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The use of chlorine against Syrian civilians could lead to similar attacks elsewhere in the world, a scientist at the heart of new revelations into chemical weapons use has found.
Hamish De Bretton-Gordon - a British chemical scientist involved in testing samples from recent attacks for the Telegraph - said that such incidents could have a major "psychological impact".
Chlorine and ammonia is suspected to have been used during helicopter attacks in two urban areas in the west of Syria.
An investigation by the Telegraph tested samples from two separate gas attacks in the city of Kafr Zita, and one other in the village of Talmenes.
Scientific analysis of samples from the attacks - which all took place this month and injured several women and children - showed evidence of chlorine and ammonia use, the newspaper says.
A chemical weapons expert involved in the apparent discovery of continued chemical weapons attacks in Syria told ITV News earlier this week that chlorine use is "simple to identify".
Hamish De Bretton-Gordon told Diplomatic Correspondent John Ray that Syrians should be armed with information on how to identify such attacks.
He added, however: "It's very, very non-persistent - once it's released it will remain active for, at the most, minutes.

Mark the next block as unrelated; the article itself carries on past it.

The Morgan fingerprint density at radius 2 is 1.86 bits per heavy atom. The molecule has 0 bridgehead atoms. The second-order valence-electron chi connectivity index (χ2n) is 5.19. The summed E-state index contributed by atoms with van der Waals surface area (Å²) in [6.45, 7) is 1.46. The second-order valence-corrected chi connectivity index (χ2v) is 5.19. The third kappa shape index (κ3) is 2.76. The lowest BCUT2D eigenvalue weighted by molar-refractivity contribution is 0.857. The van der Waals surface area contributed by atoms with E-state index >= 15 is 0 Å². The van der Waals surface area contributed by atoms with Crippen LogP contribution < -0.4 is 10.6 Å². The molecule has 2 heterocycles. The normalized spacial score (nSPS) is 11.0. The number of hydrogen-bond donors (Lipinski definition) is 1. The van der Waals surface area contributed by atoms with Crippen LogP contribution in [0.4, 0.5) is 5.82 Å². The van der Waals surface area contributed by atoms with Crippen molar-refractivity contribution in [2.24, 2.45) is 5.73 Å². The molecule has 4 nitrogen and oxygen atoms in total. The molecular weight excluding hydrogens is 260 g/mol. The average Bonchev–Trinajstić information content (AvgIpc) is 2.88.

"If there is a strong wind and if it is hot as it is in Syria it will disappear very quickly."
The international chemicals watchdog is to investigate claims surrounding the alleged use of chlorine by the Syrian government against its citizens.
The mission, which is set to depart "soon", has been agreed to by the Syrian government, the Organisation for the Prohibition of Chemical Weapons said in a statement.
Syria is still using chemical weapons against its own people, scientific analysis carried out for the Telegraph has claimed.
The newspaper says soil samples taken from the scene of three recent gas attacks "show sizeable and unambiguous traces of chlorine and ammonia present at the site of all three".
International protocol bars nations from using "asphyxiating, poisonous or other gases" during war.
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